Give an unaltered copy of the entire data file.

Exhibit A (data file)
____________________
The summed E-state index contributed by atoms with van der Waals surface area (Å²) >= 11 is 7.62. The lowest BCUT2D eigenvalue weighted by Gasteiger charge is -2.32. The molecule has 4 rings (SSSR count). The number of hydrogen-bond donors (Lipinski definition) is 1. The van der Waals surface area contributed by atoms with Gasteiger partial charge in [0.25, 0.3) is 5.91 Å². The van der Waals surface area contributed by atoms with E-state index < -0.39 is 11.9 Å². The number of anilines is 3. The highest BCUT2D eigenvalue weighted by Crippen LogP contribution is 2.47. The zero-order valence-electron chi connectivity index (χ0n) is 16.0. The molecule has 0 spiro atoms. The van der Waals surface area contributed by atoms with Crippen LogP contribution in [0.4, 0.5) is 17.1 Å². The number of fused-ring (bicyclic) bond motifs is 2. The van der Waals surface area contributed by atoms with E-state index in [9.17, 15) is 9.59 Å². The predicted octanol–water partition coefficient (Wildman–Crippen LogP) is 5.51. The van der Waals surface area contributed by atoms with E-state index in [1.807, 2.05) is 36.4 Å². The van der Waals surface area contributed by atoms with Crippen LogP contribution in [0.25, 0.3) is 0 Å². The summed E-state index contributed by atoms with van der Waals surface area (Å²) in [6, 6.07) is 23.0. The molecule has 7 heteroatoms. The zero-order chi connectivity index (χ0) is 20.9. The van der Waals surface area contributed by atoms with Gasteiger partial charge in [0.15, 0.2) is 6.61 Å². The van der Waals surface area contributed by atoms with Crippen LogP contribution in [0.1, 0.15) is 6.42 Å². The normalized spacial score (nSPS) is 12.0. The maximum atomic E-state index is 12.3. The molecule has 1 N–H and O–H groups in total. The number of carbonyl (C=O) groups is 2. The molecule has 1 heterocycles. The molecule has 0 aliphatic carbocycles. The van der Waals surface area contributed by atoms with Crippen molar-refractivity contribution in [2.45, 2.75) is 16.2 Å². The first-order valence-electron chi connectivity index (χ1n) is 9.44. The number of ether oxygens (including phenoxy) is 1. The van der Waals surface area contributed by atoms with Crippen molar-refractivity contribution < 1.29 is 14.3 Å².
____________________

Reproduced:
The summed E-state index contributed by atoms with van der Waals surface area (Å²) >= 11 is 7.62. The lowest BCUT2D eigenvalue weighted by Gasteiger charge is -2.32. The molecule has 4 rings (SSSR count). The number of hydrogen-bond donors (Lipinski definition) is 1. The van der Waals surface area contributed by atoms with Gasteiger partial charge in [0.25, 0.3) is 5.91 Å². The van der Waals surface area contributed by atoms with E-state index < -0.39 is 11.9 Å². The number of anilines is 3. The highest BCUT2D eigenvalue weighted by Crippen LogP contribution is 2.47. The zero-order valence-electron chi connectivity index (χ0n) is 16.0. The molecule has 0 spiro atoms. The van der Waals surface area contributed by atoms with Crippen LogP contribution in [0.4, 0.5) is 17.1 Å². The number of fused-ring (bicyclic) bond motifs is 2. The van der Waals surface area contributed by atoms with E-state index in [9.17, 15) is 9.59 Å². The predicted octanol–water partition coefficient (Wildman–Crippen LogP) is 5.51. The van der Waals surface area contributed by atoms with E-state index in [1.807, 2.05) is 36.4 Å². The van der Waals surface area contributed by atoms with Crippen LogP contribution in [0.25, 0.3) is 0 Å². The summed E-state index contributed by atoms with van der Waals surface area (Å²) in [6, 6.07) is 23.0. The molecule has 7 heteroatoms. The zero-order chi connectivity index (χ0) is 20.9. The van der Waals surface area contributed by atoms with Gasteiger partial charge in [0.15, 0.2) is 6.61 Å². The van der Waals surface area contributed by atoms with Crippen LogP contribution in [0.1, 0.15) is 6.42 Å². The normalized spacial score (nSPS) is 12.0. The maximum atomic E-state index is 12.3. The molecule has 1 N–H and O–H groups in total. The number of carbonyl (C=O) groups is 2. The molecule has 1 heterocycles. The molecule has 0 aliphatic carbocycles. The van der Waals surface area contributed by atoms with Crippen molar-refractivity contribution in [2.45, 2.75) is 16.2 Å². The first-order valence-electron chi connectivity index (χ1n) is 9.44. The number of ether oxygens (including phenoxy) is 1. The van der Waals surface area contributed by atoms with Crippen molar-refractivity contribution < 1.29 is 14.3 Å².